- Latin: Allium ursinum
- Gaelic: Creamh
Wild garlic grows in wooded areas. It has long, flat, rubbery-feeling deep green leaves and around comes into flower around the end of April. You are a likely to notice wild garlic by its smell as by its appearance, as it gives off a pungent garlicky aroma which you can’t miss as you walk by.
You can pick wild garlic leaves and use them in all of your recipes – add to soups, chop finely for salads, add to stir-fries, really, anything where you might add tasty leafy greens.
The best known use for wild garlic is in pesto! The freshly-picked leaves will blow your socks off and make a seriously tasty sauce for pasta.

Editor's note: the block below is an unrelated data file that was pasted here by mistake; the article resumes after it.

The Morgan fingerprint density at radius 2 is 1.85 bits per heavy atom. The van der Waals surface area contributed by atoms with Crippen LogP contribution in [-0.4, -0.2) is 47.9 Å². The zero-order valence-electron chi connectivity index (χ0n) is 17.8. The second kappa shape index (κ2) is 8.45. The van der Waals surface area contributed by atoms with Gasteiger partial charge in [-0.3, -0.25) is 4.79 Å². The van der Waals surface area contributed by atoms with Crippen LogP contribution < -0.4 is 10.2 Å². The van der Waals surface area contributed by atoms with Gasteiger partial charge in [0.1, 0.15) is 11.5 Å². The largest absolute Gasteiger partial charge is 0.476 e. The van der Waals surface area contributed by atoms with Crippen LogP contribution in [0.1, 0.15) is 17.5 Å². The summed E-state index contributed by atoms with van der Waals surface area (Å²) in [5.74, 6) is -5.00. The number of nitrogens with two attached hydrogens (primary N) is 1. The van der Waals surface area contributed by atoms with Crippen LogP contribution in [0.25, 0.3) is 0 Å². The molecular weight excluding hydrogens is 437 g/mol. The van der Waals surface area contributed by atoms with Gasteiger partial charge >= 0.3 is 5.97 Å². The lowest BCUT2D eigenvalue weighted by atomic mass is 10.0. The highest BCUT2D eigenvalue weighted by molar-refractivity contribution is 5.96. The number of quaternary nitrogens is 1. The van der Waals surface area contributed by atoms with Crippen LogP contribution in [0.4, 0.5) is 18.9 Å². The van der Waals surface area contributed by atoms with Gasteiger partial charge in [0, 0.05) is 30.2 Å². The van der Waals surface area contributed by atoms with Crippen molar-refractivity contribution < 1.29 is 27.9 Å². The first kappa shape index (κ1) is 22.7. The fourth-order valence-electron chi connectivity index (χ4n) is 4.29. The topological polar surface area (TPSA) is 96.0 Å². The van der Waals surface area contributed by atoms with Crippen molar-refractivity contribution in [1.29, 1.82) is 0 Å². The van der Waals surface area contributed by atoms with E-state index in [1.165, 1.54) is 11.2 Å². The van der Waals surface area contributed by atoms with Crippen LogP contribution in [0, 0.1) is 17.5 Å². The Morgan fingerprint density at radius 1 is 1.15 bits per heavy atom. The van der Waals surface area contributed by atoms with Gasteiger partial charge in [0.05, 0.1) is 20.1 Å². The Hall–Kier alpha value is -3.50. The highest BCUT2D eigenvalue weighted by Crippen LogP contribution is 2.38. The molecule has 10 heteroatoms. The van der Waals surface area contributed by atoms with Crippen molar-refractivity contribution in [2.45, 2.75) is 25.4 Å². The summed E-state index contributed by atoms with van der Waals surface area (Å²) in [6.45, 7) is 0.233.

Wild garlic pesto recipe
- A big handful of wild garlic leaves
- About 150g nuts or seeds (you can use any nuts or seeds: I used a mixture of hazelnuts, cashews and ground almonds because that was what was in the cupboard.)
- Olive oil
- Sea salt (optional)
- Engevita yeast flakes (optional but very tasty)
Method is simple. Chop your wild garlic and put it in a food processor/blender along with the nuts. Whizz til finely chopped.
Stir the mixture and cover completely with olive oil. Add the salt and yeast flakes if using and give another short whizz.
Pop it into jars and keep in the fridge, or you can freeze it.
Gorgeous stirred through pasta, spread it on your toast, or use as a dip!
Shared by Beth Maiden.